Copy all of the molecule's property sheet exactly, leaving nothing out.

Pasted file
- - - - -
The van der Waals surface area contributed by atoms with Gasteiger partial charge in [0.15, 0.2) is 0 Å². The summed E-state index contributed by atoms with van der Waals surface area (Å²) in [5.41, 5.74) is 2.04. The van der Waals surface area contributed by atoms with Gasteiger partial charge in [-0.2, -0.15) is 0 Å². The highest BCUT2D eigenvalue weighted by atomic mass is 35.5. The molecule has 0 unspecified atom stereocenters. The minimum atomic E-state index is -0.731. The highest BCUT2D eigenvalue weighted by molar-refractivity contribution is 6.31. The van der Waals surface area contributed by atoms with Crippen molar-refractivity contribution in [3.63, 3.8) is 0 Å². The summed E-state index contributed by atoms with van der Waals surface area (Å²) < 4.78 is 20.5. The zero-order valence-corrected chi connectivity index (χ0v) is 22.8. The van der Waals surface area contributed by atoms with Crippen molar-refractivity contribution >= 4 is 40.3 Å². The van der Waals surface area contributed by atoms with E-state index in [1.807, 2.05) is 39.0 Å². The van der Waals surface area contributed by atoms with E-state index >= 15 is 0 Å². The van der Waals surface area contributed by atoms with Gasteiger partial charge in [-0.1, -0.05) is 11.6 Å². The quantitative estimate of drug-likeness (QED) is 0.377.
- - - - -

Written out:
The van der Waals surface area contributed by atoms with Gasteiger partial charge in [0.15, 0.2) is 0 Å². The summed E-state index contributed by atoms with van der Waals surface area (Å²) in [5.41, 5.74) is 2.04. The van der Waals surface area contributed by atoms with Gasteiger partial charge in [-0.2, -0.15) is 0 Å². The highest BCUT2D eigenvalue weighted by atomic mass is 35.5. The molecule has 0 unspecified atom stereocenters. The minimum atomic E-state index is -0.731. The highest BCUT2D eigenvalue weighted by molar-refractivity contribution is 6.31. The van der Waals surface area contributed by atoms with Crippen molar-refractivity contribution in [3.63, 3.8) is 0 Å². The summed E-state index contributed by atoms with van der Waals surface area (Å²) < 4.78 is 20.5. The zero-order valence-corrected chi connectivity index (χ0v) is 22.8. The van der Waals surface area contributed by atoms with Crippen molar-refractivity contribution >= 4 is 40.3 Å². The van der Waals surface area contributed by atoms with E-state index in [1.807, 2.05) is 39.0 Å². The van der Waals surface area contributed by atoms with E-state index >= 15 is 0 Å². The van der Waals surface area contributed by atoms with Gasteiger partial charge in [-0.1, -0.05) is 11.6 Å². The quantitative estimate of drug-likeness (QED) is 0.377.